If you haven’t yet heard of the Green New Deal, chances are that you soon will. To its growing band of supporters, it looks like an idea whose time has come.
Just suppose we could see a way to transform the global economy, society and even the environment so that they met real needs, and promised to go on doing so far into the future. Well, we can. And it’s growing simpler all the time, futurologists say.
The bad news? Inertia and resistance. Too few of us think we really need a transformation. Too many are actively trying to prevent one. No change there then—except that the balance may be starting to shift, thanks largely to science and money—and ordinary people who are refusing to go on as we are.
Supporters of the Green New Deal say we don’t have to look very far ahead for results—no further than about mid-century.
By then, some of them told The New Yorker magazine, much of the world should be able to achieve the goal of zero carbon emissions, a goal for which they say the world already has about 90-95 per cent of the technology it needs.
Practically it looks like a Green New Deal—a programme that meets our economic, social and environmental needs at the same time—a ‘win, win, win’ package of measures.
Andrew Simms, now co-ordinator, Rapid Transition Alliance
One problem often raised is the need to store the power produced by wind and solar power, which may be inconveniently unavailable just when it’s needed. But even here there are hopeful signs that the galloping pace of technological advance may soon have an answer in the form of greatly improved batteries.
The Deal’s supporters are not the first to claim we’re most of the way towards a carbon-free future in 30 years, and possibly well before that. But this Deal, itself a reminder of US President Franklin D Roosevelt’s 1933 New Deal, explores more ambitious territory still, with the prospect of also ensuring a living wage job for everyone who wants one and reducing racial, regional and gender-based inequalities in income and wealth.
To make any headway the new Deal will need strong political backing. Here it’s had a stroke of luck, being identified with the arrival in Washington DC of the politician Alexandria Ocasio-Cortez, the youngest woman ever elected to the US Congress.
There are signs across the Atlantic of mounting involvement in the ideas spelt out in the Green New Deal, incorporating lessons learned from France, for instance, and the experience of Germany.
In Britain a rising star of the parliamentary opposition, Clive Lewis, the shadow sustainable economy minister, told a recent meeting: “The green economy will simply be ‘the economy’ under the next Labour government”.
The British economist Ann Pettifor, a fellow of the New Economics Foundation, describes the Green New Deal as “incredibly ambitious … a huge advance for green campaigners and, hopefully, for our threatened species.” Pettifor was co-author of the original Green New Deal Report, published in the UK in 2008, which in many ways prefigured the present US initiative.
Her fellow co-author was Andrew Simms, now co-ordinator of the Rapid Transition Alliance (RTA), an enthusiastic backer of Ocasio-Cortez’ vision.
The RTA says: “Like the UK proposal, [the Deal] seeks to tackle the climate and economic crisis simultaneously and looks at job creation, decarbonising electricity, renovating buildings for energy efficiency and much more.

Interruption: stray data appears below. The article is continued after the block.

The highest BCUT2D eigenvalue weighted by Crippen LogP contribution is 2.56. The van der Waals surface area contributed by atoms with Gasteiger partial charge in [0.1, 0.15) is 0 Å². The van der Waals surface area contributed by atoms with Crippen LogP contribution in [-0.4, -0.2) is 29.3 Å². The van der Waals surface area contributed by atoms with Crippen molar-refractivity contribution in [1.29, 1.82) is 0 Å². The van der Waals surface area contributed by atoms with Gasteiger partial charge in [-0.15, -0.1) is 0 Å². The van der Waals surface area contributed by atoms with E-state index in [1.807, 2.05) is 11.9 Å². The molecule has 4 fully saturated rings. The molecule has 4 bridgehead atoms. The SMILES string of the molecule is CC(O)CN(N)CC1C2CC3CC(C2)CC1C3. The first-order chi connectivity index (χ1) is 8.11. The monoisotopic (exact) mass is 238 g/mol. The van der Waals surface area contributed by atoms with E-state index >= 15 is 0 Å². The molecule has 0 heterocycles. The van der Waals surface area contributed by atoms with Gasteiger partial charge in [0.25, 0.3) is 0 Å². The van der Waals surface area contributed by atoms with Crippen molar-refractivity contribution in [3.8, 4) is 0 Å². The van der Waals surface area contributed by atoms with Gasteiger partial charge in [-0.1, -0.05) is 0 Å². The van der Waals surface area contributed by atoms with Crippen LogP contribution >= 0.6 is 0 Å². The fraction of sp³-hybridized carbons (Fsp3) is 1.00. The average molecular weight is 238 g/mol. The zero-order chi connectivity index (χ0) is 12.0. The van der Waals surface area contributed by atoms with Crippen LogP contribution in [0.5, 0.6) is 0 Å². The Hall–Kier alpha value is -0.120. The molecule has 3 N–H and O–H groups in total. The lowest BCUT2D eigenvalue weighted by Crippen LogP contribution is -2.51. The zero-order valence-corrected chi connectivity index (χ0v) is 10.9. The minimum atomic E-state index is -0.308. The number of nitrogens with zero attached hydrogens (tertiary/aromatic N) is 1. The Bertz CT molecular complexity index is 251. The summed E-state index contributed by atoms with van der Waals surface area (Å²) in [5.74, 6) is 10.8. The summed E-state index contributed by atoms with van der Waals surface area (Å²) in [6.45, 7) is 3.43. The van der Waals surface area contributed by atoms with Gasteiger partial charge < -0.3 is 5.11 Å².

“A Green New Deal today would cost no more than [Roosevelt’s] New Deal, less than the 2008 bailouts, and see off the worst effects of the climate crisis.”
Simms told the Climate News Network: “What does it actually look like to start transforming our economies to prevent climate breakdown and meet the internationally agreed climate targets?
“Practically it looks like a Green New Deal—a programme that meets our economic, social and environmental needs at the same time—a ‘win, win, win’ package of measures.
“Any Green New Deal worthy of the name creates millions of ‘green collar’ jobs by building the low-carbon infrastructures which respect environmental limits and are vital to modern economies—renewable energy, zero carbon homes, efficient and clean mass transport systems delivered by switching investments from old, dirty ways of doing things and with innovative financial mechanisms. The opportunities are immediate, needed and everywhere.”
Perhaps an idea which puts the environment, the economy and social justice together can hope to mobilise mass support in a way the three distinct groups have so far not managed to achieve—especially when it exploits the potential of new technology and falling costs. But there’s still political inertia to reckon with, and financial self-interest.
Even there, change may be afoot. A British group of scientists, activists and one former archbishop of Canterbury, ExtinctionRebellion, has been staging audacious public protests in the UK for four months now, and started a spring uprising on 16 March, giving no sign yet of succumbing to inertia.
And resistance to the very idea that the world needs an energy transformation? A brief online search for the way parts of the fossil fuel industry continue to challenge and decry climate science suggests change could be coming there too. One example from the US site Inside Climate News shows the deniers are facing challenges of their own.
Change on the scale envisaged by the Green New Deal is certainly demanding, but it will be far less so than refusing to change.
This piece was published with permission from Climate News Network.
Did you find this article useful? Join the EB Circle!
Your support helps keep our journalism independent and our content free for everyone to read. Join our community here.